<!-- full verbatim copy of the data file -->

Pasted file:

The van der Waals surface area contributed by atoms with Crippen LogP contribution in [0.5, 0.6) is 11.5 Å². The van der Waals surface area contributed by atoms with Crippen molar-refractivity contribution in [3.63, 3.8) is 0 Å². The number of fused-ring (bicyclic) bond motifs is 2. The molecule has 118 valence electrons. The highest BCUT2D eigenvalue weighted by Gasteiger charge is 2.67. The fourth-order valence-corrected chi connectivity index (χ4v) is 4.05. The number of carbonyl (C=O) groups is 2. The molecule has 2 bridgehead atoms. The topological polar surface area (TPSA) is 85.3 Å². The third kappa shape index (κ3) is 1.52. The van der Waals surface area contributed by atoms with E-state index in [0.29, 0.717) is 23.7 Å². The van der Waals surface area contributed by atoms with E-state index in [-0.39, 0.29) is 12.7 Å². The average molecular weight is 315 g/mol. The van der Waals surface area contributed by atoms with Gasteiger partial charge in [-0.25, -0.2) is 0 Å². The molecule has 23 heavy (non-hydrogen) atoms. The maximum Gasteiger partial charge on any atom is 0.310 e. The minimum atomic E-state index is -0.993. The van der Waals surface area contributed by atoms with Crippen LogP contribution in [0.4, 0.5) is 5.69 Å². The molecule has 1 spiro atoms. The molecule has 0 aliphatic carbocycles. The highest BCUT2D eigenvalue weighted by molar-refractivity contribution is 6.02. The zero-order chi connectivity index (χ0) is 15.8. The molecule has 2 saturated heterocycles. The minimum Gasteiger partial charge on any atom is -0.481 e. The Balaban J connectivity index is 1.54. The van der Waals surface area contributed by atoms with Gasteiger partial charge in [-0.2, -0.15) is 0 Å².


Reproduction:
The van der Waals surface area contributed by atoms with Crippen LogP contribution in [0.5, 0.6) is 11.5 Å². The van der Waals surface area contributed by atoms with Crippen molar-refractivity contribution in [3.63, 3.8) is 0 Å². The number of fused-ring (bicyclic) bond motifs is 2. The molecule has 118 valence electrons. The highest BCUT2D eigenvalue weighted by Gasteiger charge is 2.67. The fourth-order valence-corrected chi connectivity index (χ4v) is 4.05. The number of carbonyl (C=O) groups is 2. The molecule has 2 bridgehead atoms. The topological polar surface area (TPSA) is 85.3 Å². The third kappa shape index (κ3) is 1.52. The van der Waals surface area contributed by atoms with E-state index in [0.29, 0.717) is 23.7 Å². The van der Waals surface area contributed by atoms with E-state index in [-0.39, 0.29) is 12.7 Å². The average molecular weight is 315 g/mol. The van der Waals surface area contributed by atoms with Gasteiger partial charge in [-0.25, -0.2) is 0 Å². The molecule has 23 heavy (non-hydrogen) atoms. The maximum Gasteiger partial charge on any atom is 0.310 e. The minimum atomic E-state index is -0.993. The van der Waals surface area contributed by atoms with Crippen LogP contribution in [0.4, 0.5) is 5.69 Å². The molecule has 1 spiro atoms. The molecule has 0 aliphatic carbocycles. The highest BCUT2D eigenvalue weighted by molar-refractivity contribution is 6.02. The zero-order chi connectivity index (χ0) is 15.8. The molecule has 2 saturated heterocycles. The minimum Gasteiger partial charge on any atom is -0.481 e. The Balaban J connectivity index is 1.54. The van der Waals surface area contributed by atoms with Gasteiger partial charge in [-0.2, -0.15) is 0 Å².